if the rule of threes is an overarching theme that possibly ends the circular ruins that we sometimes find ourselves falling into, then this is absolutely germane to the revolution of proposals, parties and weddings that I found myself in.
I could start this story back in Omaha, cut to years later though, and I think it was the Winter of 2010 or maybe it was 2011. no, ten. I don't know. the primary point to note is that I lost my mind again. the life of my little apartment in Tampa was fading fast, and I had packed my world into boxes to move away, out to the Midwest, where again, only a very few people would know my name. I was still blonde and still long-haired then, and I thought my plans existed in a space of controlled chaos that was larger than me. if I am going to cut it straight like I have so far: I needed an escape. desperately.
if I am going to cut it even straighter than that, I thought I had fallen in love with someone, but he was none too in love with me. we had got an apartment together; I had shipped my things. but when he was supposed to come to Tampa, meet my parents' for Thanksgiving, and take me back to Omaha, he didn't. that didn't happen, and I was still without my things. when an escape falls away, and there are no other windows and no other doors to leave from, it can feel like the sky is falling, which is exactly what happened to me.
so I cut off all my hair; again, I wanted a new identity. I was so terribly embarrassed about being so publically taken down, that I did not want all my new friends: the ones at the parties, the bookstore, to recognize that I had given up on everything. this was a terrible time. I couldn't even exactly say what I was thinking, but at this time, I started writing in phantoms and the space program extensively, and listening to what everyone else thought but me.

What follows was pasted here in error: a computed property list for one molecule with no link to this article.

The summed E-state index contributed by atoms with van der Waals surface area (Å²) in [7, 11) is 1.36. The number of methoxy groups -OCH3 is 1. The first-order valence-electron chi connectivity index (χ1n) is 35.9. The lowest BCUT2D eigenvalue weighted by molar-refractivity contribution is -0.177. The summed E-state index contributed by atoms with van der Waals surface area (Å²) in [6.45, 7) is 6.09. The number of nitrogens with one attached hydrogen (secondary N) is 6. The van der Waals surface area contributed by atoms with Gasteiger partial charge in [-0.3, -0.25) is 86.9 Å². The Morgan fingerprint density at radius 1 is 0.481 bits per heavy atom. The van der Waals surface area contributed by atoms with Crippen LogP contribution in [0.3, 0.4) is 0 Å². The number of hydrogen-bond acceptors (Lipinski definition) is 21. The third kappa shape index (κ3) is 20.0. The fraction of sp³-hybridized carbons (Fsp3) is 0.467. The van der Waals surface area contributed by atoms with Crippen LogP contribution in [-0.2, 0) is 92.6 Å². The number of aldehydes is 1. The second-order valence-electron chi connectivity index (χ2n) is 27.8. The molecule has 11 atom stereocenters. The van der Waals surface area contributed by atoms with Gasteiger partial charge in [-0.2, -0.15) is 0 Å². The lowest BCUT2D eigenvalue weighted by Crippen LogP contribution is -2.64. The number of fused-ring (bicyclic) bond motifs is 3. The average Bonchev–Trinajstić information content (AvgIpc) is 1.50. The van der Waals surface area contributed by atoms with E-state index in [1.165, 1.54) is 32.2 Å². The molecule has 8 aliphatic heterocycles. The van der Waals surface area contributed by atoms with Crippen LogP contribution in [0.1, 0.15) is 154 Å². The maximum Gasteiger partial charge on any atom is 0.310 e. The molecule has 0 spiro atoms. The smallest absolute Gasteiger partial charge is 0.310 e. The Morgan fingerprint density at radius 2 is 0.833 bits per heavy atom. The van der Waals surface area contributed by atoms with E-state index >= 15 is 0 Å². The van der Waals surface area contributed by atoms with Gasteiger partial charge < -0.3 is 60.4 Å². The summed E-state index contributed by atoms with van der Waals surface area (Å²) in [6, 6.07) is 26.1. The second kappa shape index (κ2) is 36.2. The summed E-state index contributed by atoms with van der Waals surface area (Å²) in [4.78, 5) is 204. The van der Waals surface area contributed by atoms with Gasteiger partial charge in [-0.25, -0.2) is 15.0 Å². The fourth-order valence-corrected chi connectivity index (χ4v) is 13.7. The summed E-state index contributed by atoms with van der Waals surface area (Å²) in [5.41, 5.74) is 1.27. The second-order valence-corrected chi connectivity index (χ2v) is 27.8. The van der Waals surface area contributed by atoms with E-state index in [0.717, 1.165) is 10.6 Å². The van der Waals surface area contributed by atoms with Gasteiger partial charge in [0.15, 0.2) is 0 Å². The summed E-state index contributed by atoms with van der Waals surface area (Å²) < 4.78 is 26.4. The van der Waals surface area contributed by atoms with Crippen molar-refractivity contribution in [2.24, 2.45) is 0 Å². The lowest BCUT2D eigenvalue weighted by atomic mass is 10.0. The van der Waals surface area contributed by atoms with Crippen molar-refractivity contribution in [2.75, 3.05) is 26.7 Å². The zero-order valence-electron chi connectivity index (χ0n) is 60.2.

on a particularly terrible day, I was on Davis Islands, and I called my mom; it was probably the most hysterical I've ever been. she left work and came to check on me. she told me that I needed to be around normal people, and she suggested that I see an old boyfriend because, by all appearances, he seemed the most normal. so I did, and that was exactly the wrong thing to do.
this I absolutely cannot talk about specifically because it is unfair for me to air anyone else's secrets but my own, and if I am using guilt as an overarching theme, along with the rule of threes, then I have to put this all on myself, which is definitely how his parents would want this to be. I will only say that I was never happy, and I never, ever wrote a thing because writing must retain a sense of the self, if it is going to retain anything. I will also say, that right now, it is incredibly difficult not to be specific, and for the purpose of the comedy and the direction of this story—
this is getting too long and too convoluted, so I will get to the wedding. I adamantly and absolutely did not want a wedding, but his family insisted, like they insisted about every thing. it went much in the way of the first: everyone was planning around me, choosing the specific things they felt were needs. it was to be a garden wedding (again) and at home (again) and small (again). however, my mom made me the most amazing, beautiful, hand beaded dress, in blue, because I wanted to wear it again and again and again, even though I did not want to be married.
when I told my parents' everything, they were not only supportive, but kind and proud of me. they threw everything from the wedding plans— the tree trunk cake stand, the invitations, the paper rings— into a huge bonfire, and since then, everyone is closer, and happy.
so in my life, I've received four proposals, three rings, and two almost not quite there weddings. if these were the only symbols to lead by, these alone prove that my husband, Tim, was made for me because he took me off to New Orleans to elope all on our own, and rather than a ring, that pointless symbol, he branded me.